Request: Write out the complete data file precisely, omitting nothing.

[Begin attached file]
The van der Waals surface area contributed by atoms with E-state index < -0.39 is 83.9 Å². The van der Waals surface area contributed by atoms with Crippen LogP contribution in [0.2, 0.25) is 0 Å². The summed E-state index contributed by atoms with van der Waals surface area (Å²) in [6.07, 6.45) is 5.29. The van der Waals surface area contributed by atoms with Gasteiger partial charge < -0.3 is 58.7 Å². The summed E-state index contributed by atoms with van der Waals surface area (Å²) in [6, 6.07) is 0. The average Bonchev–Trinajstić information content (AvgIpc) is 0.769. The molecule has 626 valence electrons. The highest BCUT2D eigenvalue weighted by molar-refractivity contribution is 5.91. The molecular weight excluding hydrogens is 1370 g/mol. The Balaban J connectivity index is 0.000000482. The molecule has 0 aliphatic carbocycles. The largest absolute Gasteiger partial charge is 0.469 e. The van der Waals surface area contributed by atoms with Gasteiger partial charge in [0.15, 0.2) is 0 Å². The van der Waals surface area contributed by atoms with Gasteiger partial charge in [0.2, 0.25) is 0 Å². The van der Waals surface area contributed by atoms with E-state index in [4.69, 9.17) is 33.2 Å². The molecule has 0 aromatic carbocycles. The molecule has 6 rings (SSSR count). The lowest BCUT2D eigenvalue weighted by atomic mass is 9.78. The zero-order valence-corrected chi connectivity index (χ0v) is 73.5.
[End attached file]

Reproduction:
The van der Waals surface area contributed by atoms with E-state index < -0.39 is 83.9 Å². The van der Waals surface area contributed by atoms with Crippen LogP contribution in [0.2, 0.25) is 0 Å². The summed E-state index contributed by atoms with van der Waals surface area (Å²) in [6.07, 6.45) is 5.29. The van der Waals surface area contributed by atoms with Gasteiger partial charge < -0.3 is 58.7 Å². The summed E-state index contributed by atoms with van der Waals surface area (Å²) in [6, 6.07) is 0. The average Bonchev–Trinajstić information content (AvgIpc) is 0.769. The molecule has 626 valence electrons. The highest BCUT2D eigenvalue weighted by molar-refractivity contribution is 5.91. The molecular weight excluding hydrogens is 1370 g/mol. The Balaban J connectivity index is 0.000000482. The molecule has 0 aliphatic carbocycles. The largest absolute Gasteiger partial charge is 0.469 e. The van der Waals surface area contributed by atoms with Gasteiger partial charge in [0.15, 0.2) is 0 Å². The van der Waals surface area contributed by atoms with Gasteiger partial charge in [0.2, 0.25) is 0 Å². The van der Waals surface area contributed by atoms with E-state index in [4.69, 9.17) is 33.2 Å². The molecule has 0 aromatic carbocycles. The molecule has 6 rings (SSSR count). The lowest BCUT2D eigenvalue weighted by atomic mass is 9.78. The zero-order valence-corrected chi connectivity index (χ0v) is 73.5.